Top
A Wichita Tradition: Handel's Messiah

Come celebrate a Wichita tradition of 72 years!

Nov. 26, 2017, at 2:00pm, at City Life Church(formerly First Baptist), located at 216 E. 2nd, Wichita KS 67212.  Admission is $10 at the door.  Tickets can be purchased in advance from a Wichita Choral Society member.  For information, please call Carol Parsons at 316-258-2518.  

DIRECTOR:

Shawn Chastain  

SOLOISTS:

Soprano-Carter Tholl

Alto-Kiara Colon

Tenor-Brian Stranghoner

Bass-Phillip Lopez

 

Visit our Facebook Page

History of the Wichita Choral Society

The first work performed by the WCS was Brahms’s “Requiem”. The society shared that historic program with the year-old Wichita Symphony Orchestra. In its first four years, the society presented works as diverse as Harris “Folk Song Symphony” and Bach’s “Passion According to Saint Matthew”. Winter 1945 saw the first “Messiah” performance, starting a tradition broken only twice in 61 years.

The Wichita Choral Society has enjoyed the leadership of 12 directors, each bringing a unique vision of the relationship between the society and the community. Dr. Harold Decker carried the society forward until he resigned in 1957. During his tenure, programming consisted primarily of works drawn from baroque, classical, and romantic oratorio literature.

The closing years of the 1950s saw two rapid changes in conductors. Arthur Westbrook held the post as an interim conductor. His sole spring concert featured Haydn’s “Creation” and excerpts from the opera "Carmen”. In 1959, David Foltz took over the reins and brought with him fresh visions for the choral society. In his first spring concert he chose to do “King David” by Arthur Honegger, achieving the required 600 voices by combining the Wichita University choirs with the choral society. He was also able to obtain the services of Basil Rathbone as narrator. In fall 1959, Dr. Foltz presented an abbreviated “Messiah” and combined it with a performance of “Amahl and the Night Visitors”. Even more ambitious was the spring 1960 presentation of Edward Elgar’s “Dream of Gerontius”.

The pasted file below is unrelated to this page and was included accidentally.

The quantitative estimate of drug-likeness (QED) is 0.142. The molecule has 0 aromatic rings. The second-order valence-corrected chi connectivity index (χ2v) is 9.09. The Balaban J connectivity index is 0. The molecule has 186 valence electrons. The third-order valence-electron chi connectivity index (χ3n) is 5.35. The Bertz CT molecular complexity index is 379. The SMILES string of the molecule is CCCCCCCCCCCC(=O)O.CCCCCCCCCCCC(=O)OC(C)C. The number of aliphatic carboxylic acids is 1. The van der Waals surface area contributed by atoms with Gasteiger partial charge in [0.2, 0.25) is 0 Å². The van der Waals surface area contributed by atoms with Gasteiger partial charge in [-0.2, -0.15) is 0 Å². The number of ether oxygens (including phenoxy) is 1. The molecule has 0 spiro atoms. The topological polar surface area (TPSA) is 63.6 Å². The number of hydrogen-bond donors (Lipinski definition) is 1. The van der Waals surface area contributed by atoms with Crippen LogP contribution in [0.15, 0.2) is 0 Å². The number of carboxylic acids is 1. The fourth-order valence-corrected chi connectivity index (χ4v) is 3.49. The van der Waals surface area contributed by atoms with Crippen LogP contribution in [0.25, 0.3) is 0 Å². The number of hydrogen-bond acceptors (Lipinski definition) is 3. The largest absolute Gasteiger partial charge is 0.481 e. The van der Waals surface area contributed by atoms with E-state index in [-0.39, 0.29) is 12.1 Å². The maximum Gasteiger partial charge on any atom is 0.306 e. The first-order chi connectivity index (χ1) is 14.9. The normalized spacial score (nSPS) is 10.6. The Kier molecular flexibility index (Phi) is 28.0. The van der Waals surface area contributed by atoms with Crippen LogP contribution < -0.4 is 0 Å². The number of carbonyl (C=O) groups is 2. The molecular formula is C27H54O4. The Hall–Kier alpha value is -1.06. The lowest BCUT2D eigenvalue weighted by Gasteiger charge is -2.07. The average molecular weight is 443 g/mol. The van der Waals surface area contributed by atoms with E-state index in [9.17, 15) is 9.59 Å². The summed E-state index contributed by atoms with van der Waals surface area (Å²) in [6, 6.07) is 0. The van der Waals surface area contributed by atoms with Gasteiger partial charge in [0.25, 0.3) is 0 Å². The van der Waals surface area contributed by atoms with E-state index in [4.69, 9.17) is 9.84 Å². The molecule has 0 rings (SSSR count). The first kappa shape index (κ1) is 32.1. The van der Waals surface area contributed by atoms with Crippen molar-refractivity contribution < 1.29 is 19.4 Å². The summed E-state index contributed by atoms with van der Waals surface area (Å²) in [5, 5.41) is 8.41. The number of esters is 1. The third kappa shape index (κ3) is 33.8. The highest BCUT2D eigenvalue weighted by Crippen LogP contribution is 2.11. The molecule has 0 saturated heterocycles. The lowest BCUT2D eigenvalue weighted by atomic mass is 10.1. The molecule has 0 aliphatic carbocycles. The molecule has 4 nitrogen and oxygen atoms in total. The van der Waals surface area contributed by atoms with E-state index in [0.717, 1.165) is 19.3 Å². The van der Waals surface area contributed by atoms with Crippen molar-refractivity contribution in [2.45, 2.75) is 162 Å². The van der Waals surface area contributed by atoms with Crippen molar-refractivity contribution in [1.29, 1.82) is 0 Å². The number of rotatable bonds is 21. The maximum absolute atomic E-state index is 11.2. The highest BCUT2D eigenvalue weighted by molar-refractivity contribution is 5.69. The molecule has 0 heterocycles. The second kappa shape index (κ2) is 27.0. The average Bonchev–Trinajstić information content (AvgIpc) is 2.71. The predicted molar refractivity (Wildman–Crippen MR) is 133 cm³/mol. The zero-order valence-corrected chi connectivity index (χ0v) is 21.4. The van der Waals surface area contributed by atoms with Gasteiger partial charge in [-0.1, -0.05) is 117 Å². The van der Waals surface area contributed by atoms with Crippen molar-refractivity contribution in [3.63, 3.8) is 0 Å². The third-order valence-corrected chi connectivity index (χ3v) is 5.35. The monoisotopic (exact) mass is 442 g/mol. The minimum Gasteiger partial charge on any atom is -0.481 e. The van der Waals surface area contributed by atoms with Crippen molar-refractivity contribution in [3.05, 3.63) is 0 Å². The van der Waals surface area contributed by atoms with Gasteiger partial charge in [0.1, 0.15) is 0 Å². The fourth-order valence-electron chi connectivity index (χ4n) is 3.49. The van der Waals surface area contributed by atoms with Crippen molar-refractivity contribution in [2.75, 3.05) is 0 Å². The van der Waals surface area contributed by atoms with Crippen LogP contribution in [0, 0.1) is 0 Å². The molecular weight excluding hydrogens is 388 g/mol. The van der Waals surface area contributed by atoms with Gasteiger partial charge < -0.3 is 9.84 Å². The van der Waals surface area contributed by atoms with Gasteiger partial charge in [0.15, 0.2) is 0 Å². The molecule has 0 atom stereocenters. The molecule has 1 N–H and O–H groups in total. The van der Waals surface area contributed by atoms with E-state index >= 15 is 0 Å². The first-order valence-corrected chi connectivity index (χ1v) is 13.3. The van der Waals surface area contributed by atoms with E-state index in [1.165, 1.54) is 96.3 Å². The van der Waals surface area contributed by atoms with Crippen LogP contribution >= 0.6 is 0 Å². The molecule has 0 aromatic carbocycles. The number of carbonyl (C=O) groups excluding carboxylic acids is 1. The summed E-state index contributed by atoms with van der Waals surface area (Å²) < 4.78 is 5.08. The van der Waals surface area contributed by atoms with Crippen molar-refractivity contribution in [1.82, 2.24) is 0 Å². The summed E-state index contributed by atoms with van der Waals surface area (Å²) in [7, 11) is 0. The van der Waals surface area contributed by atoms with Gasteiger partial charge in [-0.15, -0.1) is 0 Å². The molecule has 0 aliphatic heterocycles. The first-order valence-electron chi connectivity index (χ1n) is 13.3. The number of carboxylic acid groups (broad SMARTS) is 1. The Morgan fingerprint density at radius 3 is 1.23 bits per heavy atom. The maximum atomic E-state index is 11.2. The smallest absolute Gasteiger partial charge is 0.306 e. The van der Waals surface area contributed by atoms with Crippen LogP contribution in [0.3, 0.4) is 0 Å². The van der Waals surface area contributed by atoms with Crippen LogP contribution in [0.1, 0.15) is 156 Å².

Cecil Riney left an indelible stamp upon the organization for much of the 1960s. Dr. Riney pulled back from the adventuresome programming of Dr. Foltz, returning to popular selections such as “The Creation” and “Elijah”. Upon Dr. Riney’s retirement from the WCS in 1966, John Sample assumed the leadership. Under his directorship, the society, along with the Wichita Symphony and other area choruses, celebrated the opening of Century II with a performance of Beethoven’s “Ninth Symphony”.

The first new conductor of the 1970s was Tom Miller, whose major accomplishment was the founding of the Chorale, a selected group of singers responsible for outreach and fund raising. In 1975, Dorothy Crum made her first appearance with the society as a soprano soloist. Under Jim Jones, the society participated in another cooperative effort with the Wichita Symphony Orchestra, presenting the 1975 “Messiah” as part of the symphony season. In 1978, the Wichita Symphony decided to go it alone with its own “Messiah” and the choral society program departed from tradition with the presentation of “A Ceremony of Lessons and Carols,” including selected choruses from “Messiah” and works by other composers, interspersed with scripture readings. Starting in 1978, the spring concerts took on a different flavor with a format change from the presentation of a single large work accompanied by full orchestra to several shorter works accompanied by chamber orchestra or solo instrument.

In 1980, Steve Hodge took over musical leadership, continuing established formats for the two years that he held the post. In 1982, Steve Peter, who had been assistant conductor, took over the reins. He too stayed with the proven methods.